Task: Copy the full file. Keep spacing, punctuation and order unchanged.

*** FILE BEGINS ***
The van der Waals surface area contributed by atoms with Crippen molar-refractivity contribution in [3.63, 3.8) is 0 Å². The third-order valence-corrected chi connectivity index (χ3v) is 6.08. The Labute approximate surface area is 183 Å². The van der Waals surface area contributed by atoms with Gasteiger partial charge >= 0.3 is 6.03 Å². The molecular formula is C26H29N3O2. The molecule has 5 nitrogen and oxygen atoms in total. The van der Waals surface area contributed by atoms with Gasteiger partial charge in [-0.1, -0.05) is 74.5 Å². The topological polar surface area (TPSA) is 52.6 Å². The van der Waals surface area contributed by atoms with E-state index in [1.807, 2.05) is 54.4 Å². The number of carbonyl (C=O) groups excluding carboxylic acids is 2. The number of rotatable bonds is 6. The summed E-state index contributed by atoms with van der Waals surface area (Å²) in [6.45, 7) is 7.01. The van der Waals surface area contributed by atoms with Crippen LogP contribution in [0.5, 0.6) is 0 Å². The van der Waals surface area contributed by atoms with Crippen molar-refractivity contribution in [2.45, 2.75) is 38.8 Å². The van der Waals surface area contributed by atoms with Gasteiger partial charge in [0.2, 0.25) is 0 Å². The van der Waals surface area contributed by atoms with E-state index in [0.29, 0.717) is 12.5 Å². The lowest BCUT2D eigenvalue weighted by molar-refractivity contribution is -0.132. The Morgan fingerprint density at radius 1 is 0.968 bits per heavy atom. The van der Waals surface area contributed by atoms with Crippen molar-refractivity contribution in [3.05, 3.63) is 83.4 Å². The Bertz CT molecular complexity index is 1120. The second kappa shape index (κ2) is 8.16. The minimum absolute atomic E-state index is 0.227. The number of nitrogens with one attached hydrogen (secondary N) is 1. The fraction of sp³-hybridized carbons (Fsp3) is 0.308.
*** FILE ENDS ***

The van der Waals surface area contributed by atoms with Crippen molar-refractivity contribution in [3.63, 3.8) is 0 Å². The third-order valence-corrected chi connectivity index (χ3v) is 6.08. The Labute approximate surface area is 183 Å². The van der Waals surface area contributed by atoms with Gasteiger partial charge >= 0.3 is 6.03 Å². The molecular formula is C26H29N3O2. The molecule has 5 nitrogen and oxygen atoms in total. The van der Waals surface area contributed by atoms with Gasteiger partial charge in [-0.1, -0.05) is 74.5 Å². The topological polar surface area (TPSA) is 52.6 Å². The van der Waals surface area contributed by atoms with E-state index in [1.807, 2.05) is 54.4 Å². The number of carbonyl (C=O) groups excluding carboxylic acids is 2. The number of rotatable bonds is 6. The summed E-state index contributed by atoms with van der Waals surface area (Å²) in [6.45, 7) is 7.01. The van der Waals surface area contributed by atoms with Crippen LogP contribution in [0.5, 0.6) is 0 Å². The van der Waals surface area contributed by atoms with Crippen molar-refractivity contribution in [2.45, 2.75) is 38.8 Å². The van der Waals surface area contributed by atoms with Gasteiger partial charge in [0.2, 0.25) is 0 Å². The van der Waals surface area contributed by atoms with E-state index in [0.29, 0.717) is 12.5 Å². The lowest BCUT2D eigenvalue weighted by molar-refractivity contribution is -0.132. The Morgan fingerprint density at radius 1 is 0.968 bits per heavy atom. The van der Waals surface area contributed by atoms with Crippen molar-refractivity contribution in [3.05, 3.63) is 83.4 Å². The Bertz CT molecular complexity index is 1120. The second kappa shape index (κ2) is 8.16. The minimum absolute atomic E-state index is 0.227. The number of nitrogens with one attached hydrogen (secondary N) is 1. The fraction of sp³-hybridized carbons (Fsp3) is 0.308.